On Monday, JAMA Pediatrics released a study which found that Black children have a significantly higher suicide rate than their White counterparts.
From 2001 to 2015, suicide rates among Black children between the ages of 5 to 12 approximately double that of white children.
“This is an important finding because it's widely believed suicide rates in White individuals are higher across the lifespan than Back individuals,” the study’s lead author, Dr. Jeff Bridge, told U.S. News. “Traditionally, (suicide rates in Whites) have been higher, but in the last decade and a half there's been a reversal in that phenomenon.”
In the study, funded by the National Institute of Mental Health (NIMH), the numbers change significantly once children enter their teenage years. For kids between the ages of the 13 and 17, the suicide rate dropped to roughly 50 percent lower in Black children than in White children. Although the researchers were unable to pinpoint the exact reasons for the difference.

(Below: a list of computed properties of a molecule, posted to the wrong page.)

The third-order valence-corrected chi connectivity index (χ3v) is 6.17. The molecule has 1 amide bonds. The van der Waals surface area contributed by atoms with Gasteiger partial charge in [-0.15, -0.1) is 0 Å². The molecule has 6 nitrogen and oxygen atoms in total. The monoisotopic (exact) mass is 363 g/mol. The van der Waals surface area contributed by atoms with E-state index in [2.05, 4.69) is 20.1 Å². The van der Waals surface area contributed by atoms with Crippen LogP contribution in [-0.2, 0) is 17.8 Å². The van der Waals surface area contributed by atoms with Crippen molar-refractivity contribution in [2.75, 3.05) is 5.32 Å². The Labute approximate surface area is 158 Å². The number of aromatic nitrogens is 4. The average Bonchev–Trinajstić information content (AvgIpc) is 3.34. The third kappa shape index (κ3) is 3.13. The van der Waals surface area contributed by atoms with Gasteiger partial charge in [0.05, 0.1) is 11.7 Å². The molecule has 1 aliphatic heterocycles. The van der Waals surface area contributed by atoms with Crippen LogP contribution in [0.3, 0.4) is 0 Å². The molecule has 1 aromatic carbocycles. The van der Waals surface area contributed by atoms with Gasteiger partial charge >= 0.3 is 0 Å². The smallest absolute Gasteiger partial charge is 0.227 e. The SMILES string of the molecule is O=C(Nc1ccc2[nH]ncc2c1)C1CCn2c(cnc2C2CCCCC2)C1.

But Rheeda Walker, a psychology professor at the University of Houston speculated to the Chicago Tribune that prevention methods are hindered because suicide is not considered a problem within the Black community.
“If there is a belief that Black children do not kill themselves, there's no reason to use tools to talk about suicide prevention,” Walker told the Tribune. Her research of African-American mental health shows possible links between perceived racism and suicide among Black youths.
“Going forward, surveillance efforts need to reflect the association between age and suicide,” Bridge says. “We can't just rely on age groupings across five-year developmental periods. When the CDC publishes statistics, the groupings cut across large developmental periods and that runs the risk of missing some age-related differences in the risk for suicide.”